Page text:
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Windows on Arm gets x64 emulation support in latest beta

by Mark Tyson on 11 December 2020, 13:11

Tags: Microsoft (NASDAQ:MSFT), ARM, Qualcomm (NASDAQ:QCOM), Windows 10

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Microsoft has announced Windows 10 Insider Preview Build 21277. Perhaps the most important new feature being pushed out to testers is the introduction of x64 emulation in preview for Windows 10 on Arm PCs. If you are both an Insider and have access to an Arm PC you can now test the x64 emulation quality and performance by installing x64 apps from the Microsoft store or any other source.

The importance of the above development is underlined by an additional blog post on x86 emulation on Windows 10 by Hari Pulapaka, Partner Group Program Manager, Windows. Pulapaka started his post by explaining how Microsoft initially focussed upon the "long tail" of 32-bit-only x86 applications ahead of the release of Windows 10 on Arm in late 2017. Now it is clear users want x64 support as many more apps are being written for 64-bit.

If you want to give the new emulation capabilities a whirl, Pulapaka suggests you run "key x64-only productivity apps like Autodesk Sketchbook, as well as games like Rocket League". With some apps offering both 32- and 64-bit versions you can feel free to choose the 64-bit version now, and benefit from the app having access to more memory.

For the best app performance Pulapaka says you should make sure to download the latest Qualcomm Adreno driver for your Windows on Arm device. At this stage of development you are still encouraged to provide feedback about your experiences but rest assured Microsoft is focussing upon refining and updating this x64 emulation layer over the coming months.

The above is a welcome effort by Microsoft but the best choice of apps to run on Windows on Arm machines will run natively on the Arm processor within. Microsoft says there are various such apps in the pipeline and big name apps are becoming available; an Arm 64-natve Microsoft Teams, Microsoft Edge, Adobe Photoshop beta, and Adobe Lightroom.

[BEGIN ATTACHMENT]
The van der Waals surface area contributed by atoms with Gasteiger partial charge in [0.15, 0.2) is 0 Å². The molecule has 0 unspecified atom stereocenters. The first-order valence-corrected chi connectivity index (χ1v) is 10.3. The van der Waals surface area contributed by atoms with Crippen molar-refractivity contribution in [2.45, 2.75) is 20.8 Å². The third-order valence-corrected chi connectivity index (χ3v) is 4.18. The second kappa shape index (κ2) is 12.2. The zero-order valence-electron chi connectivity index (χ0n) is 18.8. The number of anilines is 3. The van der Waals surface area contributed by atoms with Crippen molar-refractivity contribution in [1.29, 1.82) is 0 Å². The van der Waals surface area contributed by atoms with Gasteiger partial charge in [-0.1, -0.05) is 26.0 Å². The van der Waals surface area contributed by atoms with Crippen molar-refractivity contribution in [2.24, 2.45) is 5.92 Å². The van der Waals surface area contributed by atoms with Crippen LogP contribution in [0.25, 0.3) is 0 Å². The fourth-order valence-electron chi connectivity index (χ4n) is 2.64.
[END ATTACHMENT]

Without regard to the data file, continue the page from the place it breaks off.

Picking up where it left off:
HEXUS Forums :: 18 Comments

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Could I theoretically install Win10 on my S20+ (Exynos) and then try and launch League of Legends x86 client?

Seems like a significant first step at least, as far as x86/64 is concerned in the pro-sumer space?
Terbinator
Could I theoretically install Win10 on my S20+ (Exynos) and then try and launch League of Legends x86 client?

Seems like a significant first step at least, as far as x86/64 is concerned in the pro-sumer space?

Yes its technically possible provided you have an unlocked bootloader, a compatible build of windows and the necessary drivers but its just not realistic. Samsung use a mix or Arm and PowerVR GPU's which do not have good windows support.

You can install Arm Windows on the Rasperry Pi 4, it works but without GPU support its not all that useful. https://www.reddit.com/r/WoRPi/
I want to see someone Bootcamp a new Mac with the M1/2 chip in there and see how Windows 10 runs on that, then install some x86 stuff and see how that works with decent chip powering it..
[GSV
Trig;304]I want to see someone Bootcamp a new Mac with the M1/2 chip in there and see how Windows 10 runs on that, then install some x86 stuff and see how that works with decent chip powering it..

Interesting idea. I suspect Apple's proprietary hardware stuff will be the barrier without specific drivers. Why do you say a “decent” chip? The Apple M1 chip is very exciting and impressive, but it's not as if the competition is terrible. I'll be very interested to see where they go with it but, ultimately, I'd say I'd never touch them (partly) as it'll all be locked down and designed to not work properly unless used precisely as intended.
Imagine where ARM could be in the PC market if Microsoft had prioritized this for Windows 8 on ARM, and allowed general emulation of x86/x64 PC applications. Windows 8 on ARM flopped largely because you couldn't run traditional Windows applications, so there wasn't much point in buying it. So users weren't there, which meant developers didn't both to port much of anything to native Windows on ARM. If Microsoft had made emulation and legacy support a priority in the first place, they might have had users, solving the chicken-or-egg problem.

It's still worth something now, but it's a steeper climb with WOA already have the veneer of having failed once before.